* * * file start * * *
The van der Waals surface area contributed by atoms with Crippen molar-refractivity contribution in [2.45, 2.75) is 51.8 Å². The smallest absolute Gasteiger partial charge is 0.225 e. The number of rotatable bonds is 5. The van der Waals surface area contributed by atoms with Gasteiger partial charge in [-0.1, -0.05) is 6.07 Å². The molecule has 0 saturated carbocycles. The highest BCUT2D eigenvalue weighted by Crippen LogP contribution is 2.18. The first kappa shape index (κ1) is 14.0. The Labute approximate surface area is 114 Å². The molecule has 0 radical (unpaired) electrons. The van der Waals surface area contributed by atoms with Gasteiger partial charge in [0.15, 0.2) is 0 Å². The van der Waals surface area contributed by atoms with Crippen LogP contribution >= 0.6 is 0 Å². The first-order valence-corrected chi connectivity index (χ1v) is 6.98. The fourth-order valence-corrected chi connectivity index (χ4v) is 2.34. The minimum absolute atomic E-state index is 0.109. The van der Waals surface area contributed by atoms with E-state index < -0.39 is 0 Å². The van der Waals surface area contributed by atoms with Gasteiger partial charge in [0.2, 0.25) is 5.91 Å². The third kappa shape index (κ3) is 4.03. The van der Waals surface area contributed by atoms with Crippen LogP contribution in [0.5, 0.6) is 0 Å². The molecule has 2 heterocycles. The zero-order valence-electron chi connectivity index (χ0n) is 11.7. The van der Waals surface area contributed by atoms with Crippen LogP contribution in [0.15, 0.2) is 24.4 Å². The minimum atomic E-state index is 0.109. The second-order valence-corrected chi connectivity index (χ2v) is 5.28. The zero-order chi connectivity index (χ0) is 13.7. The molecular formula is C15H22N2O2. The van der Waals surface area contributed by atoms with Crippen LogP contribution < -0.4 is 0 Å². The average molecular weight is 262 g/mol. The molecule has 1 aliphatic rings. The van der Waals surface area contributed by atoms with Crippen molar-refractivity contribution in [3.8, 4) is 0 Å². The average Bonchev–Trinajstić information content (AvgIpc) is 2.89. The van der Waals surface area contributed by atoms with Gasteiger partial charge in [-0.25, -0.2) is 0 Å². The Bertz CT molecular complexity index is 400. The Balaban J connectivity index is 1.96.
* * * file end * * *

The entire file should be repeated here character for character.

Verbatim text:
The van der Waals surface area contributed by atoms with Crippen molar-refractivity contribution in [2.45, 2.75) is 51.8 Å². The smallest absolute Gasteiger partial charge is 0.225 e. The number of rotatable bonds is 5. The van der Waals surface area contributed by atoms with Gasteiger partial charge in [-0.1, -0.05) is 6.07 Å². The molecule has 0 saturated carbocycles. The highest BCUT2D eigenvalue weighted by Crippen LogP contribution is 2.18. The first kappa shape index (κ1) is 14.0. The Labute approximate surface area is 114 Å². The molecule has 0 radical (unpaired) electrons. The van der Waals surface area contributed by atoms with Gasteiger partial charge in [0.15, 0.2) is 0 Å². The van der Waals surface area contributed by atoms with Crippen LogP contribution >= 0.6 is 0 Å². The first-order valence-corrected chi connectivity index (χ1v) is 6.98. The fourth-order valence-corrected chi connectivity index (χ4v) is 2.34. The minimum absolute atomic E-state index is 0.109. The van der Waals surface area contributed by atoms with E-state index < -0.39 is 0 Å². The van der Waals surface area contributed by atoms with Gasteiger partial charge in [0.2, 0.25) is 5.91 Å². The third kappa shape index (κ3) is 4.03. The van der Waals surface area contributed by atoms with Crippen LogP contribution in [0.5, 0.6) is 0 Å². The molecule has 2 heterocycles. The zero-order valence-electron chi connectivity index (χ0n) is 11.7. The van der Waals surface area contributed by atoms with Crippen LogP contribution in [0.15, 0.2) is 24.4 Å². The minimum atomic E-state index is 0.109. The second-order valence-corrected chi connectivity index (χ2v) is 5.28. The zero-order chi connectivity index (χ0) is 13.7. The molecular formula is C15H22N2O2. The van der Waals surface area contributed by atoms with Crippen LogP contribution < -0.4 is 0 Å². The average molecular weight is 262 g/mol. The molecule has 1 aliphatic rings. The van der Waals surface area contributed by atoms with Crippen molar-refractivity contribution in [3.8, 4) is 0 Å². The average Bonchev–Trinajstić information content (AvgIpc) is 2.89. The van der Waals surface area contributed by atoms with Gasteiger partial charge in [-0.25, -0.2) is 0 Å². The Bertz CT molecular complexity index is 400. The Balaban J connectivity index is 1.96.